What does “joined hard” mean in Acts 18:7?


by Shawn Brasseaux

In Acts 18:7 in the King James Bible, we encounter a strange expression: “And he departed thence, and entered into a certain man’s house, named Justus, one that worshipped God, whose house joined hard to the synagogue.” What does “joined hard” mean? Is there some clue in the Bible text to help us?

As Acts chapter 18 opens, the Apostle Paul is nearing the end of his second apostolic journey. He is traveling through southern Greece, or Achaia. Leaving Athens (chapter 17), he comes to the city of Corinth. The verses are self-explanatory for our purposes here, so they will be provided without interruptions. Read the surrounding verses and then we can address the “problem” term.

Acts 18:1-10: “[1] After these things Paul departed from Athens, and came to Corinth; [2] And found a certain Jew named Aquila, born in Pontus, lately come from Italy, with his wife Priscilla; (because that Claudius had commanded all Jews to depart from Rome: ) and came unto them. [3] And because he was of the same craft, he abode with them, and wrought: for by their occupation they were tentmakers.

“[4] And he reasoned in the synagogue every sabbath, and persuaded the Jews and the Greeks. [5] And when Silas and Timotheus were come from Macedonia, Paul was pressed in the spirit, and testified to the Jews that Jesus was Christ. [6] And when they opposed themselves, and blasphemed, he shook his raiment, and said unto them, Your blood be upon your own heads; I am clean; from henceforth I will go unto the Gentiles. [7] And he departed thence, and entered into a certain man’s house, named Justus, one that worshipped God, whose house joined hard to the synagogue. [8] And Crispus, the chief ruler of the synagogue, believed on the Lord with all his house; and many of the Corinthians hearing believed, and were baptized.”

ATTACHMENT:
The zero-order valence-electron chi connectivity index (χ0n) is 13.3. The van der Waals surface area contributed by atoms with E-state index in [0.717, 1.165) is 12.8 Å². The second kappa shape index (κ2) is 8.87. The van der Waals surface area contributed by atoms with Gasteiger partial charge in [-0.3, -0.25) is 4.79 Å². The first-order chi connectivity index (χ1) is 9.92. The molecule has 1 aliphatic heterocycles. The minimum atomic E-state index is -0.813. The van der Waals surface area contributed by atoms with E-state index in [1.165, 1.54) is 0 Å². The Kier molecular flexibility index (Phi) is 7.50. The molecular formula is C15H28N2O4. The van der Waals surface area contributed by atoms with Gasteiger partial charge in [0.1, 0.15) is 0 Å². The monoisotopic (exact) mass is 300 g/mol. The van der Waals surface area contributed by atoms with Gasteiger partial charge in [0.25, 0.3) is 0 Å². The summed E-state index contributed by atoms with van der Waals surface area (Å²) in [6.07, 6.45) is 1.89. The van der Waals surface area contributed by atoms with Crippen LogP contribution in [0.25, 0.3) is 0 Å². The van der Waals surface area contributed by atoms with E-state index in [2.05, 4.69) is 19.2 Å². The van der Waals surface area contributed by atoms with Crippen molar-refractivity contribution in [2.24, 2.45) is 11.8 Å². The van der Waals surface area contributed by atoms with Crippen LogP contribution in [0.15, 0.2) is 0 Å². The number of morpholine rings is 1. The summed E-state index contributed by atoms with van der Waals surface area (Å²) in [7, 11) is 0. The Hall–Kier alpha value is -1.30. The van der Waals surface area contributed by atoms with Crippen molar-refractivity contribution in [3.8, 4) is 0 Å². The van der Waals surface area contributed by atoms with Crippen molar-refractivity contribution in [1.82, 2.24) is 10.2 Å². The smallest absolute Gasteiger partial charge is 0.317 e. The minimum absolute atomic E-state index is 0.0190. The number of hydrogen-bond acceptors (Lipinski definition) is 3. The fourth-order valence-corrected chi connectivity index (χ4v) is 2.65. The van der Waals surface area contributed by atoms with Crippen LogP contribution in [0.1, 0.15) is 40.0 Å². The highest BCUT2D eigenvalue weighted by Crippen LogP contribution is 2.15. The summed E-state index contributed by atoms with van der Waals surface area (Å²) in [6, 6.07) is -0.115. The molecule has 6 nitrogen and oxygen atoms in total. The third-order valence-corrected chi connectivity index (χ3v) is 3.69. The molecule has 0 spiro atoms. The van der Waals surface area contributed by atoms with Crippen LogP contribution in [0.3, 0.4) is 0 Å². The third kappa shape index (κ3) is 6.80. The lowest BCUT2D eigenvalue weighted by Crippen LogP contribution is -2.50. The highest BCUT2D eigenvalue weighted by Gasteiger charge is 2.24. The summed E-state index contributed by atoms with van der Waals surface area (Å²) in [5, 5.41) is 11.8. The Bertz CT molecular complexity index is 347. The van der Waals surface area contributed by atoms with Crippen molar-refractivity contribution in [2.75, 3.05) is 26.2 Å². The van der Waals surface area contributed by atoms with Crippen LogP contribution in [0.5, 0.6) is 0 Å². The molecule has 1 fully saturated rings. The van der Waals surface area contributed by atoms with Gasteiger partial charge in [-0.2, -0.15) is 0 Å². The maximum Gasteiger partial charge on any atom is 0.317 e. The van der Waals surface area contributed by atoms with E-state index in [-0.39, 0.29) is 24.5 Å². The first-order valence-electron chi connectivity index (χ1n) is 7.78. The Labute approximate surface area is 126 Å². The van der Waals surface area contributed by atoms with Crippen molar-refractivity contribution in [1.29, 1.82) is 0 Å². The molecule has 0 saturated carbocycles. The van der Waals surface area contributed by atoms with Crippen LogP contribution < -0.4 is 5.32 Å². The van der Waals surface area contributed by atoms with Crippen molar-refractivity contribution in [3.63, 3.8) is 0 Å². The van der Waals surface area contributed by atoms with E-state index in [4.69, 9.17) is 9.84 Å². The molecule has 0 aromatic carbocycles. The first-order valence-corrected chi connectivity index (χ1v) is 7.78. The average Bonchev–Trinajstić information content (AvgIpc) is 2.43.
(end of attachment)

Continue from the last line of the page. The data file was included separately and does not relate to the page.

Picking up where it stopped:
Justus was a Gentile proselyte, or convert to Judaism. The Bible says his house “joined hard to the synagogue.” What does that mean? In 1 Kings 21:1-2, we see a similar usage of the word “hard.” Read it now: “[1] And it came to pass after these things, that Naboth the Jezreelite had a vineyard, which was in Jezreel, hard by the palace of Ahab king of Samaria. [2] And Ahab spake unto Naboth, saying, Give me thy vineyard, that I may have it for a garden of herbs, because it is near unto my house: and I will give thee for it a better vineyard than it; or, if it seem good to thee, I will give thee the worth of it in money.” Did you catch how the King James Bible defined itself? To be “hard by” means they are “near unto.”

To “join hard” (Acts 18:7) carries the meaning of sharing a common wall. Justus’ house was on one side of the wall, and the synagogue was on the other side of the same wall. We might say they were “next door” (like some modern English versions), although “joining hard” is more specific because it identifies a shared wall. Structures can be “next door” without being physically attached to one another. In the King James Bible, the verb “join” has been paired with the adverb “hard,” with “hard” here meaning “to the fullest extent possible” (like to “a hard steer to the right”).

Also see:
» What does “fetch a compass” mean?
» Is the King James word “borrow” a mistranslation in Exodus 3:22?
» What are “lewd fellows of the baser sort?”